Kenya News in Swahili and English

Why Are We Supporting Thieves?

The ten highest spenders.

   Ministry/Department                                          Amount Spent (ksh/usd)
1.  High Court of Kenya                                         82,572,720 / 1.15m
2.  Roads & Public Works                                      65,646,080 / 910,000
3.  Water Resources Managment & Development  47,664,164 / 661,800
4.  State House                                                     45,546,743 / 632,400
5.  Regional Development                                     45,168,497 / 627,100
6. Cooperative Development                                 44,164,605 / 613,200
7.  Foreign Affairs                                                 42,960,240 / 596,500
8.  Finance and Planning                                       40,948,240 / 568,500
9.  Education Science & Technology                      38,503,323 / 534,600
10.  Office of the President                                   35,458,748 / 492,300

It is the personal nature of these expenditures and their extravagance that the Kenya National Commission on Human Rights draws attention to. We do not argue that all expenditure on vehicle purchases during the period was questionable. The Office of the President, for example, spent more than one billion shillings (US $14m) to purchase a fleet of 417 Toyota Land Cruiser pickups, 24 Corollas and 20 Condors for the Kenya Police. The Ministry of Health also purchased 54 Nissan double cabs at a cost of Ksh.120 million (US $1.67m). We believe that these were legitimate public outlays in the service of ensuring the right to health and security. We also received reports of permanent secretaries and assistant ministers driving modest cars, and we applaud them for it.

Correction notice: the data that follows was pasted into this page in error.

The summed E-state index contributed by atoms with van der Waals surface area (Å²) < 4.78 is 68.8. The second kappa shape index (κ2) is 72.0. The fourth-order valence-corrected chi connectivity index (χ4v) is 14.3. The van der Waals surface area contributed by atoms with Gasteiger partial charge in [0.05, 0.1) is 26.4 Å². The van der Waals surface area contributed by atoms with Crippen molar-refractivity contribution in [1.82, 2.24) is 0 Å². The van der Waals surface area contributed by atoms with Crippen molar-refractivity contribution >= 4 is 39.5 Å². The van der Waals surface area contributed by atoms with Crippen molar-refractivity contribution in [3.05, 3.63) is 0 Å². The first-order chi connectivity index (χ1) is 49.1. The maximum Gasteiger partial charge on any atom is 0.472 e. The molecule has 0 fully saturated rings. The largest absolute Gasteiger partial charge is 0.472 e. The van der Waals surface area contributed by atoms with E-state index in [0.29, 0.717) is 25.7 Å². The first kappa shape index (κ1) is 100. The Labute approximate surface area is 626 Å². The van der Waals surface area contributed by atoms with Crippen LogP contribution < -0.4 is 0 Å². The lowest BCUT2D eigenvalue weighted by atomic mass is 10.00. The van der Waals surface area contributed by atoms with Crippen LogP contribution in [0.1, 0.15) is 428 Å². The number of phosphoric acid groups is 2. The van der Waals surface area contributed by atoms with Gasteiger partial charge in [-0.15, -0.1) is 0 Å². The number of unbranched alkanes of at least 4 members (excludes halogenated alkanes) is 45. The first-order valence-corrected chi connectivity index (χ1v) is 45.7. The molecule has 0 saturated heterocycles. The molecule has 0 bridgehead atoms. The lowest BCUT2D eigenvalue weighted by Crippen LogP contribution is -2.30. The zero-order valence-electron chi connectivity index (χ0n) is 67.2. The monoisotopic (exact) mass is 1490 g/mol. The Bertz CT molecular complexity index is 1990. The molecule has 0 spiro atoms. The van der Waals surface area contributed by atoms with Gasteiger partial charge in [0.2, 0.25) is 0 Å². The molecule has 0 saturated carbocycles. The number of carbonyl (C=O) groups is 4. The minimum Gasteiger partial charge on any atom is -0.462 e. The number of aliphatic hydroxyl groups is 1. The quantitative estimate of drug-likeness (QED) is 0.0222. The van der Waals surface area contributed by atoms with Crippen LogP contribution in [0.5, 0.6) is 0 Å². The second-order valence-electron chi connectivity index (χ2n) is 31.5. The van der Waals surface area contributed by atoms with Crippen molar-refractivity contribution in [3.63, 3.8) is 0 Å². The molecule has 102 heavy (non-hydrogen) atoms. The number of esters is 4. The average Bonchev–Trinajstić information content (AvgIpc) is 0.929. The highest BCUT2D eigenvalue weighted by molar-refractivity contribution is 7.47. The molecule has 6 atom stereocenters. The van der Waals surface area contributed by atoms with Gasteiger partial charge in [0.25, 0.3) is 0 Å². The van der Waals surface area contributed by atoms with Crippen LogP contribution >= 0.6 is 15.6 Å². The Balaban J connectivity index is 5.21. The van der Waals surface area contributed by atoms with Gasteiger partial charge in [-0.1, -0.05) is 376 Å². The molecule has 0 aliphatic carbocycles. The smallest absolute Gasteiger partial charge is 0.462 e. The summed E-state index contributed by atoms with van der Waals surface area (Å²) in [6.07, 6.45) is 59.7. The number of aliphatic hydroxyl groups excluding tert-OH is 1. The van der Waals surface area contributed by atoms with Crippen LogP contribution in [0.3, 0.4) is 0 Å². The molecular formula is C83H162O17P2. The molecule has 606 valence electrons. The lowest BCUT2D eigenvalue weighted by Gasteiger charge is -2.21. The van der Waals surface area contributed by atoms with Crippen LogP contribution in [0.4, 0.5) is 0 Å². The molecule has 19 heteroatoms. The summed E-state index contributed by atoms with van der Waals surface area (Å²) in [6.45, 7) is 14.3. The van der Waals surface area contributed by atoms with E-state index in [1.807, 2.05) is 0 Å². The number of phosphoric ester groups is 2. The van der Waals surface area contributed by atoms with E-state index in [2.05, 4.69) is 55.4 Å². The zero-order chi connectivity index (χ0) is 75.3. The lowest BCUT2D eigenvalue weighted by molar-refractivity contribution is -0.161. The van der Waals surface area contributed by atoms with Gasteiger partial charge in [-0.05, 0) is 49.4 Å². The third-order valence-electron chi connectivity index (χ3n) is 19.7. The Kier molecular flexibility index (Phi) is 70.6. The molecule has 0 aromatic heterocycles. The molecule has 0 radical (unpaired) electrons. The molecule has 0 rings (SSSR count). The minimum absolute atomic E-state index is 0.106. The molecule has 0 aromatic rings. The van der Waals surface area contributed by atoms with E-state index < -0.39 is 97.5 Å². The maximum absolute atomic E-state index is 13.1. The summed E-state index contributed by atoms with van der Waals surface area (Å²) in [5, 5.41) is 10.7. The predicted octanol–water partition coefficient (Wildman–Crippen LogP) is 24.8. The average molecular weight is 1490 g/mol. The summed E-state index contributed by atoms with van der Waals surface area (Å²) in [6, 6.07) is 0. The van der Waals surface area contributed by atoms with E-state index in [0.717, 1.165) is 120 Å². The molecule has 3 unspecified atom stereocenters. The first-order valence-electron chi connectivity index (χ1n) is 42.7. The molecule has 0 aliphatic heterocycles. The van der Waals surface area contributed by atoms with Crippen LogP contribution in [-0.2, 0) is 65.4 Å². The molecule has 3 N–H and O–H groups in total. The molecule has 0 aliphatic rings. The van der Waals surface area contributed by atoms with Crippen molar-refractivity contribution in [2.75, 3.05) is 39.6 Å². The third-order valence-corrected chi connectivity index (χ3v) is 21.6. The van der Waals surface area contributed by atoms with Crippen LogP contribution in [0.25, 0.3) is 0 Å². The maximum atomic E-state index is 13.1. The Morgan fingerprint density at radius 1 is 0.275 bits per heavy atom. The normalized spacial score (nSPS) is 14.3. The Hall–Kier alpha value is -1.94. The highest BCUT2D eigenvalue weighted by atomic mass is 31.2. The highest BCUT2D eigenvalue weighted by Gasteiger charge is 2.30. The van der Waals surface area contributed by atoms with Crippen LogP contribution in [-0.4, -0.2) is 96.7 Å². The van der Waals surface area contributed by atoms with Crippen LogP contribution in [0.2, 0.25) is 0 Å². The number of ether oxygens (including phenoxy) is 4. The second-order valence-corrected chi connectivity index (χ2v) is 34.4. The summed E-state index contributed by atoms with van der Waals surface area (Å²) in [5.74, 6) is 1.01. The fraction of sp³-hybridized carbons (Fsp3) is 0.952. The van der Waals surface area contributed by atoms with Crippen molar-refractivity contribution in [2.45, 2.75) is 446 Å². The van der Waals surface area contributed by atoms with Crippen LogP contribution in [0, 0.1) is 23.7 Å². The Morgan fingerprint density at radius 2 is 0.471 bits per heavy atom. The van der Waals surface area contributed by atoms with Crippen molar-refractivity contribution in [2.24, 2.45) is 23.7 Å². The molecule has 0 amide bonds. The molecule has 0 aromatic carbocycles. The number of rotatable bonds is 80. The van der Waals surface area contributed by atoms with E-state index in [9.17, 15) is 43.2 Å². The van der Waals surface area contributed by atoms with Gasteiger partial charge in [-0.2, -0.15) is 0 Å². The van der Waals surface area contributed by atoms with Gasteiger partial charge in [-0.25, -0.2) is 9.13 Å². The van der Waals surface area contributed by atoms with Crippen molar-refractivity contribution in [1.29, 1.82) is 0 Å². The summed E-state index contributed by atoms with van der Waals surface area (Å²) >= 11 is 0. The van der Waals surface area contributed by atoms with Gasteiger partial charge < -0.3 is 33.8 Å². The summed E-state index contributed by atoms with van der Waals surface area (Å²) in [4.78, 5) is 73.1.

We hope the country can follow the example of neighbours such as Rwanda and Burundi, which have taken bold steps, including the confiscation and sale of fuel guzzlers. As of May 2005, the sale of such vehicles had raised US $3.5m in Rwanda and further savings in fuel and maintenance costs are projected.

We hope that this report drives home the simple message that there is an incredible degree of unnecessary extravagance on the part of the Government of Kenya. At a time when so many Kenyans are facing starvation, we hope this report will encourage reflection as the new cabinet settles into office

Source: www.transparency.org

 

AprilUTCbWed, 16 Apr 2008 12:22:01 +0000000000pmWed, 16 Apr 2008 12:22:01 +000008 19, 2007 - Posted by | Mijadala

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